Michael Jordan was, at one point in time, the most famous man on earth. He never liked it too much, however, and he believes that in this day and age, he wouldn’t have liked it.
Despite having retired over 17 years ago now, Jordan is still the most famous person in basketball quite comfortably. Debates rage on with full vigour as to how he would fare in the modern game.
Jordan’s GOAT status was in little doubt up until 4 years ago even on social media. With the current boom of people weighing in on it online, Jordan stans would’ve had a field day.
Michael Jordan explains the difficulties in getting privacy for a top athlete
Jordan has been a relatively low-profile person ever since his final retirement from the game. He values his privacy and free time, and rarely does he agree to an interview.
On this particular occasion, however, he got to talk about his other interests in life including cigars, which is what tempted him to agree to a sit-down. Talking to Cigar Aficionado, Jordan talked about the impact social media has had on the likes of Tiger Woods today:
“Tiger [Woods] played at his peak somewhere toward the end of my career. Then, what changed from that time-frame to now is social media — Twitter and all those types of things. And that has invaded the personalities and personal time of individuals.”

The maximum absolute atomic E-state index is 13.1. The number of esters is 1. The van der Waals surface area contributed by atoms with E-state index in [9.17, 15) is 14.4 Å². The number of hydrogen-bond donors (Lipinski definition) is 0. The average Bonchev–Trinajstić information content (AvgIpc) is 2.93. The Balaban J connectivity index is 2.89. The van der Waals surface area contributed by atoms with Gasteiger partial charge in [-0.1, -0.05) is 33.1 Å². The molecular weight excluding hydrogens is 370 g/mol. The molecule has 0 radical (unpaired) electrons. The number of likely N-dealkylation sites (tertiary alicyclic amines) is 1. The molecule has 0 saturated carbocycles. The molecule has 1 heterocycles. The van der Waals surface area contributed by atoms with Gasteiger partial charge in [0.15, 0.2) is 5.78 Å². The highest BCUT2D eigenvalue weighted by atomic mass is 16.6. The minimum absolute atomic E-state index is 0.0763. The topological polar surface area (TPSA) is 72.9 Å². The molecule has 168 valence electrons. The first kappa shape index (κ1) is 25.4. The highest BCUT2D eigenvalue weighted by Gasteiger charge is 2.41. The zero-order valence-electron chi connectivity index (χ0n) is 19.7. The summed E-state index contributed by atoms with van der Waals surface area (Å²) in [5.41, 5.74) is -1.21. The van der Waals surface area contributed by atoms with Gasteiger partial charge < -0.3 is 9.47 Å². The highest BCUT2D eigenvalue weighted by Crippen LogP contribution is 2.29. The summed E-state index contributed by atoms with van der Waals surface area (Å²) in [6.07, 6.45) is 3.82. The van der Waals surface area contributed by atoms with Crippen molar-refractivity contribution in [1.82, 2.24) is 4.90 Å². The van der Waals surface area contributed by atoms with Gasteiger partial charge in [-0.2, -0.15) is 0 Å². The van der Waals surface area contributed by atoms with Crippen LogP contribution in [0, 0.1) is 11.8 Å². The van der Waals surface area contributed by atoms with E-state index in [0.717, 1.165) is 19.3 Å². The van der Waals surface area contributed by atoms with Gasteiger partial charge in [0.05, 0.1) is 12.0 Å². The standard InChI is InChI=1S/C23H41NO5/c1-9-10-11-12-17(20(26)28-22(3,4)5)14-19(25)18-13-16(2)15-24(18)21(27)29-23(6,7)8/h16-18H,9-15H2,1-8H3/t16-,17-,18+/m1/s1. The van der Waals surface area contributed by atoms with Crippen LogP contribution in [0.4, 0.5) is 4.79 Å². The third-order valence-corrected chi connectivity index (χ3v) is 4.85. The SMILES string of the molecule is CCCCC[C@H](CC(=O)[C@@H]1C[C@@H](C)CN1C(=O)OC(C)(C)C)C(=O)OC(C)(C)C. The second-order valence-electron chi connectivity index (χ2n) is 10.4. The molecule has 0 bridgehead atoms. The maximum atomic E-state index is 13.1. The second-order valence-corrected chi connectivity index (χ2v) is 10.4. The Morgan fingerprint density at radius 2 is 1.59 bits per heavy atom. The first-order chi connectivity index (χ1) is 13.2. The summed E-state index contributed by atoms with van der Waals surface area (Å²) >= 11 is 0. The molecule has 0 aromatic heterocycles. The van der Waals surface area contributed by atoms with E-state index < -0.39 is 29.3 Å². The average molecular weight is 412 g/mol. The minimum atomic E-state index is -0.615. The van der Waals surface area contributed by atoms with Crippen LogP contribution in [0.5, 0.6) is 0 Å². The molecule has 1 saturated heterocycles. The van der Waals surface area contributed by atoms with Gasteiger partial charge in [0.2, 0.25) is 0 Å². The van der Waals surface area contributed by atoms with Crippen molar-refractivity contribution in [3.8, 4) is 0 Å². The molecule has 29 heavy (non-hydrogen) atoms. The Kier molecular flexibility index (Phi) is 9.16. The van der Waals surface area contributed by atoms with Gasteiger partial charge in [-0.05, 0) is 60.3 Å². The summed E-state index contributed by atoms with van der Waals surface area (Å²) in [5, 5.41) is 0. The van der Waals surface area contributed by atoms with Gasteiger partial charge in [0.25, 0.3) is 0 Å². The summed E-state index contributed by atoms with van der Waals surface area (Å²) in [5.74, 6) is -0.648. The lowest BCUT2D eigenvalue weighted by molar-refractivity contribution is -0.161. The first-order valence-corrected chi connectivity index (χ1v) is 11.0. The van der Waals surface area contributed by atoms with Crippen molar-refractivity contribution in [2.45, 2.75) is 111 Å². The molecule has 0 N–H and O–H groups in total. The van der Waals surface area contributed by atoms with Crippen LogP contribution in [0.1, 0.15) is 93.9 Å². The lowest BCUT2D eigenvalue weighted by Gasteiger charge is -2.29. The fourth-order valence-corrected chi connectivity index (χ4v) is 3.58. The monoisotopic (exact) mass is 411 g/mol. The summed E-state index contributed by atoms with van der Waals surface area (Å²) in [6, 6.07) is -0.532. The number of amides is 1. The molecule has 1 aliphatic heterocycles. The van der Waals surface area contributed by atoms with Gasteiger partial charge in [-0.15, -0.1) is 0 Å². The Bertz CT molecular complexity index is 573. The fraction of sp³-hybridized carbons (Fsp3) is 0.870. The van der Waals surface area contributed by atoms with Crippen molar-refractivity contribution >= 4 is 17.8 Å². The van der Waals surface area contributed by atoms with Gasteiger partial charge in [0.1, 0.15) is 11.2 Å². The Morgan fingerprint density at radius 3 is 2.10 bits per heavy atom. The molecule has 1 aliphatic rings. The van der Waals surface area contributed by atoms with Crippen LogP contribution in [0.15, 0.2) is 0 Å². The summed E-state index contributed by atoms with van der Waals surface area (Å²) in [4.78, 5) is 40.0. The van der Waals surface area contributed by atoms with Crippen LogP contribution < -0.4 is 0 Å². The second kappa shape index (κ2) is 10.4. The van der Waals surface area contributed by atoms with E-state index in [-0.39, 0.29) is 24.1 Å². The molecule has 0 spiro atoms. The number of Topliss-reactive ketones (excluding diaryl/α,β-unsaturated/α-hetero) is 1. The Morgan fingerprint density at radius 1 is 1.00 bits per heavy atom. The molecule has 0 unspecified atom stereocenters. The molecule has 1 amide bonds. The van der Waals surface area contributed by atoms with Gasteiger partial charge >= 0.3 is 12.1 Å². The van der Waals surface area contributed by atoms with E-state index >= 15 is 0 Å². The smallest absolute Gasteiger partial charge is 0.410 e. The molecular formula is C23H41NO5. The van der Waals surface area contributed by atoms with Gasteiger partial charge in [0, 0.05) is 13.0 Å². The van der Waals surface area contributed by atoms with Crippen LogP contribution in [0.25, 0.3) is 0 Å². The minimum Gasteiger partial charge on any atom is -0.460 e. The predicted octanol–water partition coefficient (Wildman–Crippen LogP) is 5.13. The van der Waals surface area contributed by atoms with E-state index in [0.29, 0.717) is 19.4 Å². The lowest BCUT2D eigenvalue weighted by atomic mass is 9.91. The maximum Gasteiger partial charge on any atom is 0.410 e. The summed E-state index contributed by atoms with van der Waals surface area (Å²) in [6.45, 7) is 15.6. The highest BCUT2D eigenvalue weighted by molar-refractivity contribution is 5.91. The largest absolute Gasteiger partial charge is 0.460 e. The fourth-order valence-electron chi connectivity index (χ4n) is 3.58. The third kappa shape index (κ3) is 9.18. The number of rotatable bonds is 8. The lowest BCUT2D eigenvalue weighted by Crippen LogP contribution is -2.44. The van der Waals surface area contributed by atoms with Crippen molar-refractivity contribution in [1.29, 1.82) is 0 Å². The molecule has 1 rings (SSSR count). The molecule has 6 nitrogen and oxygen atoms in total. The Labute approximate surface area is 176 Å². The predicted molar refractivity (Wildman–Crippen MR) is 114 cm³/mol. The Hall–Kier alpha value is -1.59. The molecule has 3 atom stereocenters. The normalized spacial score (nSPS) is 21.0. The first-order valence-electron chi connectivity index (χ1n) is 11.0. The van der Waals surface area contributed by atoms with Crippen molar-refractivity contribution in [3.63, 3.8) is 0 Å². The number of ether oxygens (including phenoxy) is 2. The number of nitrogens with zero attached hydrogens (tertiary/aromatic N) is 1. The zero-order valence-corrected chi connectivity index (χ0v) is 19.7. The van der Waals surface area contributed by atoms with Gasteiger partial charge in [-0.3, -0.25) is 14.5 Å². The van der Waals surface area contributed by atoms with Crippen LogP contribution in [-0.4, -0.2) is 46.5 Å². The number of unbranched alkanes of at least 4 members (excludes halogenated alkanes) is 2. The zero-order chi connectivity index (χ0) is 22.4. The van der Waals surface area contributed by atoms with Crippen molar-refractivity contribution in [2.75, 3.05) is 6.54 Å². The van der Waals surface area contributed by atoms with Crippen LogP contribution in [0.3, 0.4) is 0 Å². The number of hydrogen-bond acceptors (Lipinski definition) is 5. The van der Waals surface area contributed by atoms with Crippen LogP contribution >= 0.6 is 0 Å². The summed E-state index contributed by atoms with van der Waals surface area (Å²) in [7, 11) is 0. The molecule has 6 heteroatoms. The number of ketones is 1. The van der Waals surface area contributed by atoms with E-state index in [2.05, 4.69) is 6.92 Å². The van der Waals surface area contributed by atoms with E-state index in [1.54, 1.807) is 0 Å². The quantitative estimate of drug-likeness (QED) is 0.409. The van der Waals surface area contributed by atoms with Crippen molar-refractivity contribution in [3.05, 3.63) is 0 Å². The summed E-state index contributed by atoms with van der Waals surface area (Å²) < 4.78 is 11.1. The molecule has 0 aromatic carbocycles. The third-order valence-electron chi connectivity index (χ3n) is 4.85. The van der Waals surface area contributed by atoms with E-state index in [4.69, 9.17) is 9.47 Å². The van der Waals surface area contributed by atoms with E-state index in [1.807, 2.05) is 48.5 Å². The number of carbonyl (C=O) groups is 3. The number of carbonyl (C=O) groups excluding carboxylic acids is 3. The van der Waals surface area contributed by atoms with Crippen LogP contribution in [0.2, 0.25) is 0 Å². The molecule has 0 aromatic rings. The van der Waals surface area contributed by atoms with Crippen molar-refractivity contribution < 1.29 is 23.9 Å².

“It’s to the point where some people have been able to utilize it to their financial gain and things of that nature. But for someone like myself — and this is what Tiger deals with — I don’t know if I could’ve survived in this Twitter [era], where you don’t have the privacy that you’d want and what seems to be very innocent can always be misinterpreted.”
Michael Jordan says stars teaming up hurts the league
“I think it’s going to start to hurt the overall aspect of the league from a competitive standpoint. Only one or two teams will be great and the other 28 will be garbage.”
— NBA Central (@TheNBACentral) October 23, 2020
In the same interview, Jordan emphasized that superteams are ruining the quality of competition in the modern NBA. It’s been a superteaming frenzy across the league since 2007 and Danny Ainge’s trades for Ray Allen and Kevin Garnett.